In this July 13, 2011, photo, a capitol security officer makes his way past an entrance to the State House in Augusta. Credit: Pat Wellenbach / AP

Join us at 6 p.m., Thursday, April 29, as Bangor Daily News Maine Focus editor Erin Rhoda and reporter Callie Ferguson sit down with Sen. Lisa Keim, R-Dixfield; Rep. Jeffrey Evangelos, I-Friendship; and Rep. Charlotte Warren, D-Hallowell. They’ll discuss law enforcement oversight and the bills that are being crafted in Maine amid a national examination of policing. Click here to register: tinyurl.com/lawmakerforum

In April, Maryland lawmakers passed bills that mandate the use of police body-worn cameras statewide and limit police officers’ use of search warrants without first announcing their presence. As the first state to have a Law Enforcement Officers’ Bill of Rights, lawmakers also made Maryland the first to repeal it, deciding instead to add more civilians to police oversight roles.

In March, Kentucky’s governor signed a bill that adds more ways for police to have their licenses revoked and protects police agencies that provide internal investigations into officers — even investigations that are incomplete because an officer resigns — to future hiring agencies.

Indiana will now require officers to receive training in de-escalation techniques. And Minnesota will require officers to intervene if they see other officers using excessive force and to report what they witnessed in writing within 24 hours.

As most states around the country have passed police oversight legislation in the wake of George Floyd’s murder by former Minneapolis police officer Derek Chauvin, Maine’s legislative decisions are still to come.

As of Friday morning, 44 states had enacted 187 bills relating to police oversight and data, training, standards and certification, use of force, technology and policing alternatives since May 2020, according to a Bangor Daily News analysis of data from the National Conference of State Legislatures.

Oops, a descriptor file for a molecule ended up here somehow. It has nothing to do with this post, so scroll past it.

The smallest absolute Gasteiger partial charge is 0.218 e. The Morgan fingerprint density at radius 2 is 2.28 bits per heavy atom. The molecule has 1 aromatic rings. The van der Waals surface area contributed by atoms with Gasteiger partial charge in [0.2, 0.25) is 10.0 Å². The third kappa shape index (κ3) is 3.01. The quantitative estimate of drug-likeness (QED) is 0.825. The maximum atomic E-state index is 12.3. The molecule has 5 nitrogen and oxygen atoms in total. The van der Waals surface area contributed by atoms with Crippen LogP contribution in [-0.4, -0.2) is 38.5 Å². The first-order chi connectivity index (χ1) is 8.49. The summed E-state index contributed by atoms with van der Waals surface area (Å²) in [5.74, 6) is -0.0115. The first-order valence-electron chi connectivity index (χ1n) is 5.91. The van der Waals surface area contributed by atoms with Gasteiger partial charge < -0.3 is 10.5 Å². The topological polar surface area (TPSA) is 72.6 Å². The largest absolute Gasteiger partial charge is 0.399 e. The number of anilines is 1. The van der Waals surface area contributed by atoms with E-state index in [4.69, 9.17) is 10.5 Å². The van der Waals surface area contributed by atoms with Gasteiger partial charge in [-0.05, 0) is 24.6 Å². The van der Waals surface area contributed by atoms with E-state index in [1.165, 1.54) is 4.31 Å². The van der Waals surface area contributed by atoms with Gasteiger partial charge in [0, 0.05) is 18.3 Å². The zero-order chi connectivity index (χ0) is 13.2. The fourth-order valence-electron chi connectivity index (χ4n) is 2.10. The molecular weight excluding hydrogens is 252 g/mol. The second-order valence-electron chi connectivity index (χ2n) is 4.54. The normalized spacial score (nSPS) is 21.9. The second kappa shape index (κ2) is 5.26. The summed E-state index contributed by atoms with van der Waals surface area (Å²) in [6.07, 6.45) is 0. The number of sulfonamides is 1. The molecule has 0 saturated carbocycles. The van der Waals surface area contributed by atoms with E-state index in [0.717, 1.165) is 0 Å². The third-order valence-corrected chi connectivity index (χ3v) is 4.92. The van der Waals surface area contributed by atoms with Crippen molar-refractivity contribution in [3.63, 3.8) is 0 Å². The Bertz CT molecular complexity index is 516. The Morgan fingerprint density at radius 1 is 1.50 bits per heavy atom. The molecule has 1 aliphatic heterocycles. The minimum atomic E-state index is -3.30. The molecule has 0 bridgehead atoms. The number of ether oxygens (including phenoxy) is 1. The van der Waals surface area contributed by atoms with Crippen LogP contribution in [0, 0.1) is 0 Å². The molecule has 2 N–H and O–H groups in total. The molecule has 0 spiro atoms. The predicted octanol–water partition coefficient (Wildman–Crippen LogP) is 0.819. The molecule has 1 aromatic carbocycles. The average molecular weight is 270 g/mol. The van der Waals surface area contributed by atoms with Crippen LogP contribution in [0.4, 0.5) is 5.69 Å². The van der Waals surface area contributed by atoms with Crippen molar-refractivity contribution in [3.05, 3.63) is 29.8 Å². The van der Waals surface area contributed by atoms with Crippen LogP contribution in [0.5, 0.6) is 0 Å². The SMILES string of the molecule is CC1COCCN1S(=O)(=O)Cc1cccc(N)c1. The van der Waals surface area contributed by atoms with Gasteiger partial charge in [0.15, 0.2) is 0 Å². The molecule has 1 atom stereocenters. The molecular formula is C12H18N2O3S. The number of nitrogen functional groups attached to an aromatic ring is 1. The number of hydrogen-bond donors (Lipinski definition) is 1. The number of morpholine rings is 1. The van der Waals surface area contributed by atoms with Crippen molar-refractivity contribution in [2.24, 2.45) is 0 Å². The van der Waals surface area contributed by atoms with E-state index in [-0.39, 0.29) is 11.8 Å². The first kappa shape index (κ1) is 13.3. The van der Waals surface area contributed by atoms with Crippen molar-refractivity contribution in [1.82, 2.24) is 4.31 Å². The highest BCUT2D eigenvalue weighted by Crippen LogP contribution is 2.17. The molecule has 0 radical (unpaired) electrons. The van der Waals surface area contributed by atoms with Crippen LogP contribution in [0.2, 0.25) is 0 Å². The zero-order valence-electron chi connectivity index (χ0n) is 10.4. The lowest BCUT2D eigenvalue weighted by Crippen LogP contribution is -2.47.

Maine could soon join them. As Maine lawmakers continue crafting and debating bill language this session, Gov. Janet Mills has only begun to sign legislation into law. As of Friday, none of the 29 bills she has signed so far related to law enforcement practices or oversight.

But there are a number of proposals on the horizon. They range from protecting police by making punishments harsher for those who commit crimes against law enforcement to ending officers’ qualified immunity defense when they commit human rights violations.

A couple bills would eliminate the use of no-knock warrants, which gained notoriety when used by three Louisville, Kentucky, police officers to raid the home of Breonna Tayler, where they fatally shot her in her bed.

Other bills focus on Maine’s police overseer, the Maine Criminal Justice Academy, to give it more power to revoke officers’ certifications, expand its committee that looks into whether to decertify officers and install more oversight roles for civilians.

Police organizations are so far supporting several bills that would institute more accountability measures, including one to require agencies to release officers’ job performance-related records to hiring agencies, another to create a way for the governor to place a sheriff on administrative leave while under investigation, and a third to gather information about the demographics of those they are pulling over for traffic violations.

Other bills are proving more controversial, including one to eliminate the Maine State Police’s intelligence agency, the Maine Information and Analysis Center, and another to prohibit officers from using minor traffic offenses as a pretext to pull over drivers to investigate something else.

Below is a rundown of 24 bills. The descriptions of those supporting and opposing the bills include organizations only, not bill sponsors or individual citizens who have testified for or against the legislation. The descriptions of support and opposition are also not always complete as some testimony was not available.

The bills are described as they currently appear on http://legislature.maine.gov/. They will likely be amended in the coming days and weeks as the Legislature holds more public hearings and work sessions to settle differences and cement details.

LD 1422: An Act To Strengthen Laws Protecting Members of Law Enforcement and Promote In-classroom Substance Abuse Awareness Education

Sponsored by Sen. Harold Stewart, R-Presque Isle

This bill would make it possible to sentence defendants for hate crimes when they commit a crime against law enforcement officers. It would also provide $1 million annually to the Maine Department of Education for anti-drug programs.